Friday, December 09, 2011

Tony Bennett, "Tony Sings the Hits of Today!"

This album is supposed to be the absolute pits of Tony Bennett's career. His popularity had plummeted by the end of the 60's and someone (coughCliveDaviscough) thought he needed to sing contemporary material in order to revive his career. As the story goes, the results were the horrifically bad stuff of legend. Bennett hated making the album so much that he became physically ill while recording it. And unlike other legendarily bad albums (e.g. Lou Reed's "Metal Machine Music"), this one never experienced a critical or popular renaissance of any sort. Bennett's fans still disown it, critics still hate it, it might as well have never existed.

I've never heard this album, in fact until a few weeks ago I didn't know a thing about it. But looking at the tracklist forty years after its release, I have to wonder where all the hate is coming from. Tony Bennett threw up because he had to cover songs by the Beatles and Stevie Wonder? "Here There and Everywhere" didn't move him in the slightest? And he might not have lived in the era of the "official" Great American Songbook, but who's more of a classic American songwriter than Burt Bacharach?

So let's listen and find out if Tony Bennett's "Tony Sings the Hits of Today!" is really as bad as advertised ... while reviewing the album in real time. (songwriters names appear in brackets)

1. "MacArthur Park" (Jimmy Webb). This song has been covered innumerable times, and yet you'd be hard pressed to find someone who likes it. In a 1993 survey, it was even crowned as the worst song ever. In short, "Macarthur Park" is the kryptonite that destroys even the best artists (e.g. Donna Summer). But Bennett's version isn't bad at all! It's a sweet and simple arrangement that does away with all of the lyrical silliness in the song about cakes melting in the rain, and leaves us with lines like "after all the loves of my life / I'll be thinking of you and wondering why". Cole Porter couldn't have written that? We're off to a decent start here.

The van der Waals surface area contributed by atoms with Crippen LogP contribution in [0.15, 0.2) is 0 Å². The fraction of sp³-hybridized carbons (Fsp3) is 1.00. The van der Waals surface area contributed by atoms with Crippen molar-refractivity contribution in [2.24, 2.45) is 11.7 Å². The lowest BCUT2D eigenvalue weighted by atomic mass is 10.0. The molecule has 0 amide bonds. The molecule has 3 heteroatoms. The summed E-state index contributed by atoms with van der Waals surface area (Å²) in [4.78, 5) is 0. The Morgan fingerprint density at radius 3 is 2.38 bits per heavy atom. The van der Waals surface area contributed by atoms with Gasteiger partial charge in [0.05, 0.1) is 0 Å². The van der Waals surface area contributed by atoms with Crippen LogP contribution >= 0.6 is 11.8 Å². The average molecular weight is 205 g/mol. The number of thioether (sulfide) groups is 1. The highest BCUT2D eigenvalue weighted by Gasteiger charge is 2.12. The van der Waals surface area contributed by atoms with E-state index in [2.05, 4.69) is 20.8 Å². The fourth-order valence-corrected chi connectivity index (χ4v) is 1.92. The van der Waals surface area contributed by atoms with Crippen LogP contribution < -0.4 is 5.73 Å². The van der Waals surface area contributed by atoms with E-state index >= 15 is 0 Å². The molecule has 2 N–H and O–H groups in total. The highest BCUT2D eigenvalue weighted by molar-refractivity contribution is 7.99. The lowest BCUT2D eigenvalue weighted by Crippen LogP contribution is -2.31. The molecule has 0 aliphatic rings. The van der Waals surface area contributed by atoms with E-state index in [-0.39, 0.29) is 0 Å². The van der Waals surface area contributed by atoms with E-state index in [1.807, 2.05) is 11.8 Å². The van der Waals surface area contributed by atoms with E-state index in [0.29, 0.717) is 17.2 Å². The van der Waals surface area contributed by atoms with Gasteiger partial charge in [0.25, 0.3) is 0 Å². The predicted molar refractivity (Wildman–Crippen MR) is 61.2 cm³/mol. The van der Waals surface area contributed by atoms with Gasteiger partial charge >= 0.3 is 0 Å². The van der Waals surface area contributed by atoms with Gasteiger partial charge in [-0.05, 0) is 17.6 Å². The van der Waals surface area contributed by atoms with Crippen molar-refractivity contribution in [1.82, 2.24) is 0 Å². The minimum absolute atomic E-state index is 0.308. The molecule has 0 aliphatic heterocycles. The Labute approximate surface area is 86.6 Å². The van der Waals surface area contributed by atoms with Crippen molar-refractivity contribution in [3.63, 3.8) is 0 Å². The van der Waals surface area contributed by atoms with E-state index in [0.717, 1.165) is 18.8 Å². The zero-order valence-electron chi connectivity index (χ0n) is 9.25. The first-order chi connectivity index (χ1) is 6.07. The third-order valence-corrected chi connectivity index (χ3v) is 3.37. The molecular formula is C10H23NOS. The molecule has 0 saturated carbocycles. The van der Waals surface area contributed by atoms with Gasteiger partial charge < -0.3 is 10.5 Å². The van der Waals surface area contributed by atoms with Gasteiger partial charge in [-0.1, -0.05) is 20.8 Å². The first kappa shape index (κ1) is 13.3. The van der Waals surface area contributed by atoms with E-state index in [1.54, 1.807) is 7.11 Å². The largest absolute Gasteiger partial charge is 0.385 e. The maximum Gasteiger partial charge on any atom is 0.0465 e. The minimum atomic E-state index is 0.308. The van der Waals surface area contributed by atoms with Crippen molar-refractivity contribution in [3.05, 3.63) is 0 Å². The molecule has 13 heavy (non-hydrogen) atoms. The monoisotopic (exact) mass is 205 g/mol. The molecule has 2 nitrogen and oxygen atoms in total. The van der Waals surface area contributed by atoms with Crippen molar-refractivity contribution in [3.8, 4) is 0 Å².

2. "Something" (George Harrison). A serious misstep. Everything from the odd changes in tempo to Bennett's half-hearted attempt to emote during the refrain just don't mesh.

3. "The Look of Love" (Burt Bacharach, Hal David). Bacharach was the master of sweetness and light in pop. So who thought it was a good idea to get a Hal Blaine clone to play drums and rock the joint up a bit? It should have been a no-nonsense arrangement carried completely by the singer, instead, they tried to merge big band with a touch of pyschedelia. Someone spent too much time listening to "Good Vibrations" before entering the mixing studio.

4. "Here There and Everywhere" (John Lennon, Paul McCartney). And this ... why is this a midtempo swing tune? Did anyone bother to listen to the lyrics before recording it, or were they going for the ironic cover a couple of decades before that became a fad?

5. "Live for Life" (Norman Gimbel, Francis Lai). Perfectly acceptable pop balladry here, I think Bennett was actually trying with this one.